- Online retailers operating in a niche where customers are price sensitive are ideal candidates for a loyalty program. Price sensitive customers respond better to rewards than customers in big ticket or luxury markets where price is not an important factor. A loyalty program in a fashion or beauty niche can also be successful. Sephora, for instance, has a hugely successful loyalty program. If your various selling channels have different selling propositions –– for instance, on your independent website your unique products are more of a draw than your prices, but on your Amazon channel, your price competitiveness wins out –– then consider running different loyalty programs for those two audiences. Or, test out a loyalty program to help grow a specific channel.
- Online retailers operating in markets with several competitors are also ideal candidates for a loyalty program. These retailers see the greatest benefit from loyalty programs since they are at the greatest risk of losing customers to competitors. A loyalty program may also help you to stand out amongst your competition, giving you the upper hand and making you appear more customer-centric than other brands.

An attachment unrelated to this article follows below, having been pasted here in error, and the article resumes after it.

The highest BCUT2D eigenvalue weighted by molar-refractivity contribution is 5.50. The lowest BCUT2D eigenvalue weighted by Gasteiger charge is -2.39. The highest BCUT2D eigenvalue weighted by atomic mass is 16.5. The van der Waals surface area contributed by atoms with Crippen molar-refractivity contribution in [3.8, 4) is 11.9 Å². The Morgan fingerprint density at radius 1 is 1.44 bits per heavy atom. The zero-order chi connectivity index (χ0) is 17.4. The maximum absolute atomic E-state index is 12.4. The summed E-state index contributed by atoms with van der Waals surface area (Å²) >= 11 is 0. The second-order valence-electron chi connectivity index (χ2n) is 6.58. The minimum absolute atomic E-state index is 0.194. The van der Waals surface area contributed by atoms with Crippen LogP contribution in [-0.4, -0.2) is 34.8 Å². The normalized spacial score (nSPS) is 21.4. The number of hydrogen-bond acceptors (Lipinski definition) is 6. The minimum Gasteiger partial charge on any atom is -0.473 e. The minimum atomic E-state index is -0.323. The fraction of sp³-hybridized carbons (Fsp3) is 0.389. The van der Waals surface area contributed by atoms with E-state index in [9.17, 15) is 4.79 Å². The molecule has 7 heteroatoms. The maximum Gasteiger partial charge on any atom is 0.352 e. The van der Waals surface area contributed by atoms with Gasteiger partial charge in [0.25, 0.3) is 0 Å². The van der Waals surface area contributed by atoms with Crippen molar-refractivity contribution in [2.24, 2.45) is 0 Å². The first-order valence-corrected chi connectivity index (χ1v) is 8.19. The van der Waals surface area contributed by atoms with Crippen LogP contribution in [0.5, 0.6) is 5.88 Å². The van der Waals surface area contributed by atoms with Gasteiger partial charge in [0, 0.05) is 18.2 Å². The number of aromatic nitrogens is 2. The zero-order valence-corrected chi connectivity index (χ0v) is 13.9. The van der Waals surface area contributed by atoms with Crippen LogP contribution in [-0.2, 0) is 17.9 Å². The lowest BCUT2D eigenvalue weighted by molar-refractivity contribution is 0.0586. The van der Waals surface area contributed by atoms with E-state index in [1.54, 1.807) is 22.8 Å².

Why You Need a Loyalty Marketing Program (Spoiler Alert: Retention)
The biggest advantage of a loyalty program is that it has the potential to align your entire business toward the most profitable segment of your customer base. This means that your business will begin catering more to customers who have high repeat purchases or average order value –– depending on what type of loyalty program you implement. Over time, you’ll also be able to use the data collected from a loyalty program to figure out ways to make the least profitable customers more profitable, increasing your customer lifetime value, and thus company revenue and projected profitability overall.
Below are other benefits of a loyalty program:
- Retain existing customers: Loyalty programs help you to keep your existing customers buying from you longer and more frequently. Customer retention is top-of-mind for businesses owners because it can drastically decrease the cost of customer acquisition.
- Acquire new customers: Although the main purpose of a loyalty program is to retain existing customers and increase repeat orders, it can also be used as a benefit to attract new customers.
- Move customers up: A loyalty program will systematically move your customers up the buying ladder – converting first time buyers into repeat buyers and keeping your repeat buyers spending more often with you.
- Win back lost customers: While it may seem inevitable that a certain percentage of customers will be lost over time, a loyalty program will allow you to identify, target and bring back these lost customers.